Submitted as: development and technical paper 01 Apr 2021

Submitted as: development and technical paper | 01 Apr 2021

Review status: this preprint is currently under review for the journal GMD.

Mineral dust cycle in the Multiscale Online Nonhydrostatic AtmospheRe CHemistry model (MONARCH) Version 2.0

Martina Klose1,a, Oriol Jorba1, María Gonçalves Ageitos1,2, Jeronimo Escribano1, Matthew L. Dawson1,3, Vincenzo Obiso1,4, Enza Di Tomaso1, Sara Basart1, Gilbert Montané Pinto1, Francesca Macchia1, Paul Ginoux5, Juan Guerschman6, Catherine Prigent7, Yue Huang8, Jasper F. Kok8, Ron L. Miller4, and Carlos Pérez García-Pando1,9 Martina Klose et al.
  • 1Barcelona Supercomputing Center (BSC), Barcelona, Spain
  • 2Technical University of Catalonia (UPC), Barcelona, Spain
  • 3National Center for Atmospheric Research (NCAR), Boulder, CO, USA
  • 4NASA Goddard Institute for Space Studies (GISS), New York, NY, USA
  • 5Geophysical Fluid Dynamics Laboratory (GFDL), Princeton, NJ, USA
  • 6Commonwealth Scientific and Industrial Research Organisation (CSIRO), Canberra, Australia
  • 7Observatoire de Paris, PSL University, Sorbonne Université, CNRS, LERMA, Paris, France
  • 8University of California, Los Angeles, CA, USA
  • 9ICREA, Catalan Institution for Research and Advanced Studies, Barcelona, Spain
  • apresent address: Karlsruhe Institute of Technology (KIT), Institute of Meteorology and Climate Research (IMK-TRO), Department Troposphere Research, Karlsruhe, Germany

Abstract. We present the dust module in the Multiscale Online Non-hydrostatic AtmospheRe CHemistry model (MONARCH) Version 2.0, a chemical weather prediction system that can be used for regional and global modeling at a range of resolutions. The representations of dust processes in MONARCH were upgraded with a focus on dust emission (emission parameterizations, entrainment thresholds, considerations of soil moisture and surface cover), lower boundary conditions (roughness, potential dust sources), and dust--radiation interactions. MONARCH now allows modeling of global and regional mineral dust cycles using fundamentally different paradigms, ranging from strongly simplified to physics-based parameterizations. We present a detailed description of these updates along with four global benchmark simulations, which use conceptually different dust emission parameterizations, and we evaluate the simulations against observations of dust optical depth. We determine key dust parameters, such as global annual emission/deposition flux, dust loading, dust optical depth, mass-extinction efficiency, single-scattering albedo, direct radiative effects. The total annual dust emission and deposition fluxes obtained with our four experiments, range between about 3,500 and 6,000 Tg, which largely depend upon differences in the emitted size distribution. Considering ellipsoidal particle shapes and dust refractive indices that account for size-resolved mineralogy, we estimate the global total (longwave and shortwave) dust direct radiative effect (DRE) at the surface to range between about −0.90 and −0.63 W m−2 and at the top of the atmosphere between −0.20 and −0.28 W m−2. Our evaluation demonstrates that MONARCH is able to reproduce key features of the spatio-temporal variability of the global dust cycle with important and insightful differences between the different configurations.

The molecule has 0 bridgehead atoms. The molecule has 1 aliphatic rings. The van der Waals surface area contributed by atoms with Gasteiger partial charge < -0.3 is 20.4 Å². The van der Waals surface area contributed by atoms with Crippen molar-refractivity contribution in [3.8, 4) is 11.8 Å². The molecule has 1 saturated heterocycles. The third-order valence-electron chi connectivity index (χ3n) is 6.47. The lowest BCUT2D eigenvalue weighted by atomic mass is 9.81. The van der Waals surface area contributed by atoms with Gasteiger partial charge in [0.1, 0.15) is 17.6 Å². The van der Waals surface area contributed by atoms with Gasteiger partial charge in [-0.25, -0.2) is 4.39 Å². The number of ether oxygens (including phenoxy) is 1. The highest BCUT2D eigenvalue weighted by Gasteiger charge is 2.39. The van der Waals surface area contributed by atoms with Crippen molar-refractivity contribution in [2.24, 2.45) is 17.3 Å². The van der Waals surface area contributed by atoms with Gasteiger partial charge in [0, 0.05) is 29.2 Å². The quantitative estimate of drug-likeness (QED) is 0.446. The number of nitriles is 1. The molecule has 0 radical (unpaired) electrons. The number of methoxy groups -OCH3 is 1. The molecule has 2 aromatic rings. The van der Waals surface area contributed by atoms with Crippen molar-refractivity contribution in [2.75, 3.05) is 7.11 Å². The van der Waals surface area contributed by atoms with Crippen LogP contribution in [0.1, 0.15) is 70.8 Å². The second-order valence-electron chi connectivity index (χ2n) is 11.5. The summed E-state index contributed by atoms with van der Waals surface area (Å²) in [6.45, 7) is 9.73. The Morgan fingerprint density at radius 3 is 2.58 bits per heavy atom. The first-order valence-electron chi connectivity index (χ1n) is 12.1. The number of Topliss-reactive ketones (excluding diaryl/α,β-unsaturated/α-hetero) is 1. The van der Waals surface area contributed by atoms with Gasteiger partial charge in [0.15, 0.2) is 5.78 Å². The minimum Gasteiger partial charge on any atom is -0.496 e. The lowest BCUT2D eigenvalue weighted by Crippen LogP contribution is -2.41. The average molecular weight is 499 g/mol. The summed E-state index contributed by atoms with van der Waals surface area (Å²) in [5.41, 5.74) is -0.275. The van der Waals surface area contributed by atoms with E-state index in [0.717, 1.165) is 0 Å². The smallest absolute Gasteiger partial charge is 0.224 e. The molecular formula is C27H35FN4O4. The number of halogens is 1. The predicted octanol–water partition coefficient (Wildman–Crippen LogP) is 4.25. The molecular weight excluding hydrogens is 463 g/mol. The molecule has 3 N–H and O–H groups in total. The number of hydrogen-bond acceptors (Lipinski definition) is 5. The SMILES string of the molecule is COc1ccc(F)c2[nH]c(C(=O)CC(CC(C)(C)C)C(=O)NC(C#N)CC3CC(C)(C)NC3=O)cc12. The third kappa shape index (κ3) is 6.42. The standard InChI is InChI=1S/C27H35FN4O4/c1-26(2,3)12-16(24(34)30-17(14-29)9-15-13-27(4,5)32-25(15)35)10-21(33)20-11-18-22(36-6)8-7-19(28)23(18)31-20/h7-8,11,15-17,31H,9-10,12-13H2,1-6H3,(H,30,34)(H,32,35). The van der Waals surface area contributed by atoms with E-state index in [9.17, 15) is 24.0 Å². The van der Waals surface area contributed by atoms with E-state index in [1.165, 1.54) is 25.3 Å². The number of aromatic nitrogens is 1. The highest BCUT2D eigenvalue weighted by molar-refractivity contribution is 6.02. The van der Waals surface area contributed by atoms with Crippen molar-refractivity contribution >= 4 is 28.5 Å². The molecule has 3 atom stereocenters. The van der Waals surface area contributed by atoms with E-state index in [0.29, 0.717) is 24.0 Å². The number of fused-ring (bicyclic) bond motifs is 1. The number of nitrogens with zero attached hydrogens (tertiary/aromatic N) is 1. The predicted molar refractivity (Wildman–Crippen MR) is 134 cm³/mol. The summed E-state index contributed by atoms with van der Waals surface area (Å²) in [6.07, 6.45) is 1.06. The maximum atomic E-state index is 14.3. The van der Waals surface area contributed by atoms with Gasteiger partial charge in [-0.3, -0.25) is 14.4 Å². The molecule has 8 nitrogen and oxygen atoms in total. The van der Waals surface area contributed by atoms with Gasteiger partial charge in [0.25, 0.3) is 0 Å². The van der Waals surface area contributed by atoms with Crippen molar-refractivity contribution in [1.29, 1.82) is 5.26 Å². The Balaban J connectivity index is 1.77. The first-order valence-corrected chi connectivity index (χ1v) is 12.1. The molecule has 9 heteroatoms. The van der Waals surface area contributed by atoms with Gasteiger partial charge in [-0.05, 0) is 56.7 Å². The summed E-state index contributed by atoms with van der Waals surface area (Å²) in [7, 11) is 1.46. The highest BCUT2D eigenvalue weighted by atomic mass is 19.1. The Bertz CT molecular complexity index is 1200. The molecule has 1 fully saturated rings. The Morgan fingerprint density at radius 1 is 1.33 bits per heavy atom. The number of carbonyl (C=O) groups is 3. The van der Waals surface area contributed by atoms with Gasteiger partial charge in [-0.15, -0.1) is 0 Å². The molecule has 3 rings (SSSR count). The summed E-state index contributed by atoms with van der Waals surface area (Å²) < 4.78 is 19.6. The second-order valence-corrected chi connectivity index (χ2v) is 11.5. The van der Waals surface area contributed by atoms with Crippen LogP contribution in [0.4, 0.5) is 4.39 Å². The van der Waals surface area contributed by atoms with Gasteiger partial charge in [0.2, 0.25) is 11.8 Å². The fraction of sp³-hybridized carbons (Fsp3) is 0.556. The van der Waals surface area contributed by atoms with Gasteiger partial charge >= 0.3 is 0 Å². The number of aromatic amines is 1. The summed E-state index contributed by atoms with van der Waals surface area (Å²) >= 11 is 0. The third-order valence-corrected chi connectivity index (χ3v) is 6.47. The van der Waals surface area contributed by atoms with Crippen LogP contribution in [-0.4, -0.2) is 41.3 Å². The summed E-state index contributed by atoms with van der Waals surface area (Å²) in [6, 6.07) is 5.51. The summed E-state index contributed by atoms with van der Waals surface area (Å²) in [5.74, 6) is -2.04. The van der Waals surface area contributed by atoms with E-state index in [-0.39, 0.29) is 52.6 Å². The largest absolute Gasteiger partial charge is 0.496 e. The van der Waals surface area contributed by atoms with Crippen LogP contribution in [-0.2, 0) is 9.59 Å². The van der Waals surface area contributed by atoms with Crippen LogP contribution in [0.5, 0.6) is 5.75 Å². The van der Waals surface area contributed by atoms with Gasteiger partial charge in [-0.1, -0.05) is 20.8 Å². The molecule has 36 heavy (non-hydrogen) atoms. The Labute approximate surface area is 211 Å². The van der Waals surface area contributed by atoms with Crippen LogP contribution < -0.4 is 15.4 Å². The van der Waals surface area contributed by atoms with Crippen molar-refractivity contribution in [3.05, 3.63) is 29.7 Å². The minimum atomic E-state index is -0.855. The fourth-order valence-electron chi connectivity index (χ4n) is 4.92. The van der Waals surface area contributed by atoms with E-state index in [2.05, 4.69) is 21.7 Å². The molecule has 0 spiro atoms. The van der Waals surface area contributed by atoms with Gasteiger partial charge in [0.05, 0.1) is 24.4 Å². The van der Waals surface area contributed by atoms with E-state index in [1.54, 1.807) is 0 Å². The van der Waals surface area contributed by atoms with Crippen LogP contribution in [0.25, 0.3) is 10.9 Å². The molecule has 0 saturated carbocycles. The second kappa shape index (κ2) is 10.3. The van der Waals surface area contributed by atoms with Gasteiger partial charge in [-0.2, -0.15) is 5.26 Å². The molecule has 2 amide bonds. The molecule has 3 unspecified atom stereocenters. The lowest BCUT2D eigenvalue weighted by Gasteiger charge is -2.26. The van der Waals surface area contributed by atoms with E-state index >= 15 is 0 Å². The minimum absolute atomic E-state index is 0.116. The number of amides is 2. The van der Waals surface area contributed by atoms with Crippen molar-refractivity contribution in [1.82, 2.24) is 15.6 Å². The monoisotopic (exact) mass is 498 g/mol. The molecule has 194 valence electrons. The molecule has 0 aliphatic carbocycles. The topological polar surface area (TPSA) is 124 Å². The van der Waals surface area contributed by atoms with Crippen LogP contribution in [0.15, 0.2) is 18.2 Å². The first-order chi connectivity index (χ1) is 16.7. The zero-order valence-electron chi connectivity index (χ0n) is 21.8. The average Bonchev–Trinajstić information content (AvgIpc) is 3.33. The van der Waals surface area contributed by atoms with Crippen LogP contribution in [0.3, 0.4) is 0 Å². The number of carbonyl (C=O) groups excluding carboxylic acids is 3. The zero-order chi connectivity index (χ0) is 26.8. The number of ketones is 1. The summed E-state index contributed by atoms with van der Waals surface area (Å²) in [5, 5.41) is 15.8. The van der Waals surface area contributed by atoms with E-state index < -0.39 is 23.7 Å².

Martina Klose et al.

Status: final response (author comments only)

Comment types: AC – author | RC – referee | CC – community | EC – editor | CEC – chief editor | : Report abuse
  • RC1: 'Comment on gmd-2021-32', Anonymous Referee #1, 08 May 2021
  • RC2: 'Comment on gmd-2021-32', Yves Balkanski, 12 May 2021
  • CEC1: 'Comment on gmd-2021-32', Juan Antonio Añel, 17 May 2021

Martina Klose et al.

Martina Klose et al.


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Short summary
Mineral soil dust is a major atmospheric airborne particle type. We present and evaluate MONARCH, a model used for regional and global dust-weather prediction. An important feature of the model is that it allows different approximations to represent dust, ranging from more simplified to more complex treatments. Using these different treatments, MONARCH can help us better understand impacts of dust in the Earth system, such as its interactions with radiation.